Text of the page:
I had the great good fortune to be one of dozens of artists who received a UETF grant in 2022. The award funded photographic research into trained dancers moving through moments of lift, flight and descent.
Having spent a handful of years studying favorite New Mexican flora and fauna and applying the results of my research to murals, I knew I wanted to begin a cycle of study, research, and the development of a new visual vocabulary that would fuel the next few years of mural work. The UETF opportunity sounded like the perfect vehicle for a first round of research into the topic that fascinated me last year, and that continues to unfold for me today: flying and falling, or the educated, intelligent body-based practices of trained athletes and dancers caught at the dazzling edges of their skills.
I began my project fascinated by the relationship between momentum and inertia as expressed in the human body. Looking at sports photography of football fiend Pele doing a mid-air bicycle kick, or of gymnastics genius Simone Biles flying 12' off the ground, I was struck by the raw power such athletes played with. Photos of Ms. Biles at the peak of a ridiculously difficult leap from the pommel horse showed the intensity she brought to the 1/1000th of a second of the photo. We can see pectoral muscles at a peak of contraction, a hand so full of intention and energy that it's twisting beyond the ballet-informed "presentation" common to the sport... we are witness to something so human, and so magical, that I'm just stunned.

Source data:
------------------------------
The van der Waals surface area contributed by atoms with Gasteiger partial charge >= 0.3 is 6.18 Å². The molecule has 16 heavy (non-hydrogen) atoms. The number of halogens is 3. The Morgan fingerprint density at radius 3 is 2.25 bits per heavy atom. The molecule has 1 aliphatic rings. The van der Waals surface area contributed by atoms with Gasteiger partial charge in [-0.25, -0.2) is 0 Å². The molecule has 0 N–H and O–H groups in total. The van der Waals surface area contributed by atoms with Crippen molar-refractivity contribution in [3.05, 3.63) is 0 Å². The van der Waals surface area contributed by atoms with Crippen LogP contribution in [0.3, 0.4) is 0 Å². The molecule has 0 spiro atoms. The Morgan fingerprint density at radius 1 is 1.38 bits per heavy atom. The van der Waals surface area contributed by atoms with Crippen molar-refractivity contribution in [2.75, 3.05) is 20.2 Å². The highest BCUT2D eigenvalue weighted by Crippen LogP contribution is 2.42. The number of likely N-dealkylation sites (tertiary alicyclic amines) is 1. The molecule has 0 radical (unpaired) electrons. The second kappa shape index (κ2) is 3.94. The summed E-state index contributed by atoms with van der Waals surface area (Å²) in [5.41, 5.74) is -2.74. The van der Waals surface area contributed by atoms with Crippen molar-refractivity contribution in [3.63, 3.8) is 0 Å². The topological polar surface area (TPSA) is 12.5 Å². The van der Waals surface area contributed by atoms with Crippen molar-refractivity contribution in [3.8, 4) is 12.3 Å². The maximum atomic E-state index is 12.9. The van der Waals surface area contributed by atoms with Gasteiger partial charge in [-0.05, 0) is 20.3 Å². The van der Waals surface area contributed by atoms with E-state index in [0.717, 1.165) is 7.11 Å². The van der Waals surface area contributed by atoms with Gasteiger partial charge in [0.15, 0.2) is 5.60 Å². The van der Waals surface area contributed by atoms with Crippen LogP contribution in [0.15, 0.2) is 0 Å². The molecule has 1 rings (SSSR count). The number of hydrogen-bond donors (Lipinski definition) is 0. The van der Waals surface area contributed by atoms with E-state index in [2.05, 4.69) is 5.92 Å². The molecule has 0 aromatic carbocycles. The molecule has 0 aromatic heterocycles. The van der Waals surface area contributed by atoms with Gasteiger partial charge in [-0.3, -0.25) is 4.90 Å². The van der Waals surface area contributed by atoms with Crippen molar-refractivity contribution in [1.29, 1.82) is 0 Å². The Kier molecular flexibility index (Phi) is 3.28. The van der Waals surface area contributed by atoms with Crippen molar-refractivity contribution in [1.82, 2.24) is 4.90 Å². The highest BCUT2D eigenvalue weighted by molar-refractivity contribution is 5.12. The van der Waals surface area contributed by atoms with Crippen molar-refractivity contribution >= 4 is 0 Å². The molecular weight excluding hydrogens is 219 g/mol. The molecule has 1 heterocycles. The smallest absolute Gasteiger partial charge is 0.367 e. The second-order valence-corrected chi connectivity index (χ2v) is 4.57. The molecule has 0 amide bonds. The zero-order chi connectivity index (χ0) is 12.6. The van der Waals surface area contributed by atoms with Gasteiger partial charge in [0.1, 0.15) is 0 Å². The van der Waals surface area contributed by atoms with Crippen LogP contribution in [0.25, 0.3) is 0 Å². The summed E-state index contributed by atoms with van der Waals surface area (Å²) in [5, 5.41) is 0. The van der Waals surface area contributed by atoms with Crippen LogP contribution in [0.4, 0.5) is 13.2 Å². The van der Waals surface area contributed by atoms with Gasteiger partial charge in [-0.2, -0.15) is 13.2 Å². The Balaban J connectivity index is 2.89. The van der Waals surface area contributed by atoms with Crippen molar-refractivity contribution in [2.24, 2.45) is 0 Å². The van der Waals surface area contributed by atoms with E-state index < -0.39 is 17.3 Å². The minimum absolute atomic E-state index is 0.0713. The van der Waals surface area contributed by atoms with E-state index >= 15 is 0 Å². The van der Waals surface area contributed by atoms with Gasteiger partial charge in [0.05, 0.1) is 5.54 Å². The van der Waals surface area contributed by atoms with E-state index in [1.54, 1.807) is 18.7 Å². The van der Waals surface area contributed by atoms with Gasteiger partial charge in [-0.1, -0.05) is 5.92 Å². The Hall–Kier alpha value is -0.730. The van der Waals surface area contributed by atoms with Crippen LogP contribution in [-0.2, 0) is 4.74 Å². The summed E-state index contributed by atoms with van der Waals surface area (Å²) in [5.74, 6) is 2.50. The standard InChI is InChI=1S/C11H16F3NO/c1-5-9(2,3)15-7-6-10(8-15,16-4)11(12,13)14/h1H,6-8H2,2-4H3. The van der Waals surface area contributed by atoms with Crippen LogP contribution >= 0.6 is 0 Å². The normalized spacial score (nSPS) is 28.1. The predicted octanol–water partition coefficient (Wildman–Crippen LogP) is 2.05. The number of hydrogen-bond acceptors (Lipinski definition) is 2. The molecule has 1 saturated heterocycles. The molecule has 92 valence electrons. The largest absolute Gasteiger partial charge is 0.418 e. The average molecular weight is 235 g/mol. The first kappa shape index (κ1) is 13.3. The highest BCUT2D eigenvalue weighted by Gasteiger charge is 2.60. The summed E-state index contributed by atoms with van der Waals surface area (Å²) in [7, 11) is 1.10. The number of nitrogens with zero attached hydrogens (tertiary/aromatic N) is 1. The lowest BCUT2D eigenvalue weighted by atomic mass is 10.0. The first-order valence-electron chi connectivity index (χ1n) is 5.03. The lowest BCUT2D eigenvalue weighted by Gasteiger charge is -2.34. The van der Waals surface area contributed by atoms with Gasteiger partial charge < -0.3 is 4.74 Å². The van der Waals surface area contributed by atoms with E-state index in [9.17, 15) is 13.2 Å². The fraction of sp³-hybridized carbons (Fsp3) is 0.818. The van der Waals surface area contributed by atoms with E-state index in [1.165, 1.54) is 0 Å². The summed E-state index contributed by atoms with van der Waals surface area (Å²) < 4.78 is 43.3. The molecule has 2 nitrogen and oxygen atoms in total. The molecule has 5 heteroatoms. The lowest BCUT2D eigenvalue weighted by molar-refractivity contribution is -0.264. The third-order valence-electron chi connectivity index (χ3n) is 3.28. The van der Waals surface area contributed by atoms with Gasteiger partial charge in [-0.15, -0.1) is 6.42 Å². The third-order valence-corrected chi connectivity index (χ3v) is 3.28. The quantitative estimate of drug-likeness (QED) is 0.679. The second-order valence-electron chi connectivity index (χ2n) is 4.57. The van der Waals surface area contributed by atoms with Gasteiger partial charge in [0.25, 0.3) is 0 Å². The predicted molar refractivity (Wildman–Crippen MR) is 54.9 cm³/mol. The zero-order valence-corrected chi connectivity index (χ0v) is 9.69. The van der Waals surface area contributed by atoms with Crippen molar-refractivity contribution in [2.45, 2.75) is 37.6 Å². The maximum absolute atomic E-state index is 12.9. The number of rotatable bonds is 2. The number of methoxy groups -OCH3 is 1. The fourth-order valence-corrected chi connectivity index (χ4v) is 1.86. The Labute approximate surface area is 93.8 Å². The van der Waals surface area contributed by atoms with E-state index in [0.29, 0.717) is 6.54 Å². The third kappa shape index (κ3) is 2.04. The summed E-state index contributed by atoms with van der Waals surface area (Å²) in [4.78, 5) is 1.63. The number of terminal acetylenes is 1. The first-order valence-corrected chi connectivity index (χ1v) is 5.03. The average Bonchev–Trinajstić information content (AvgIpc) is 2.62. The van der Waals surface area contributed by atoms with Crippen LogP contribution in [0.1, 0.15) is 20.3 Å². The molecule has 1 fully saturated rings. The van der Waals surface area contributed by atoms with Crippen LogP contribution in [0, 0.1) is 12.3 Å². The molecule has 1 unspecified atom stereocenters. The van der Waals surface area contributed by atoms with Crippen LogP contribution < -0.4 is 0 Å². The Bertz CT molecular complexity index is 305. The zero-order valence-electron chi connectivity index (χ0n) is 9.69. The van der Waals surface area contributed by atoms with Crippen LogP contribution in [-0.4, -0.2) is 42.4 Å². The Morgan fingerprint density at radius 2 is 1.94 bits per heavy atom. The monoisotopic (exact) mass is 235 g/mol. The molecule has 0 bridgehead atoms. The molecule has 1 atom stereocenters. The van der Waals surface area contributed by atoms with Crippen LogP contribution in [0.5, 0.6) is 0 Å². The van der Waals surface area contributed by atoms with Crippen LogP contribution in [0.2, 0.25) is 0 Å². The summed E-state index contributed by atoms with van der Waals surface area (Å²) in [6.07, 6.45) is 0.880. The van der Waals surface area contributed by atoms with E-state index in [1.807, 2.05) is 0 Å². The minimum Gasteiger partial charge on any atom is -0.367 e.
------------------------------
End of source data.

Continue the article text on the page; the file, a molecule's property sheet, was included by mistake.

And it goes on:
I wanted to collaborate with Albuquerque dancers to make photos that revealed muscular action very specifically, and unexpectedly—your perineal muscles taut, your quadriceps flabby; pectoral muscle stringy and taut, a pointed foot almost crabbed. I wanted to photograph a balance trained intentions, and the unintentional needs of movements at the edge of an athlete's ability. I wanted to make images of dance, and eventually of sport, as a way of picturing the consciousness in the body, as evidenced by muscular work within an action. This idea, a dance that asks the dancer to take herself to the edge between conscious intention and the unconscious voice of the trained body itself--this is a Butoh idea. I studied Butoh in every way I could after learning about it in high school. I'm still moved by its ideals and images today.
These images are often a balance between blur and crystaline focus. I love that continuum! I think of the work of Francis Bacon, who used his skill with dry-brushed gesture and his stark, flat electric backgrounds to make a powerful friction between stark stillness and rabid speed. I long to play with similar effects as I develop a visual language from this research.
Next steps: while 2023 is just about full of good work, I'm looking forward to a period of studio work in November and December, in which I'll take these images as starting points for sketchbook iterations and digital paintings, two of which are up on my Instagram feed already. In January and February 2024, I'll make painted studies of them, parsing the photographic effects of blur and sharp focus into that medium. And some time in 2024, I'll paint a mural for Airdance New Mexico using these techniques. I'll then take that work out into the wider world, seeking commissions from gyms, professional sports teams, dance schools and other places of physical education.
Albuquerque is home to some of the most astonishing dancers I've ever met. Thank you, Gina Shorten, Cortney Baca, And Madrone Matysiak for your time, your flexibility, and your incredible skill.
Gina is flying using silks on a backyard aerial rig. Cortney is leaping on her own, in the upstairs gallery of Harwood Art Center, where I had a studio for a good while. And Madrone is flying onto crash pads at Airdance New Mexico.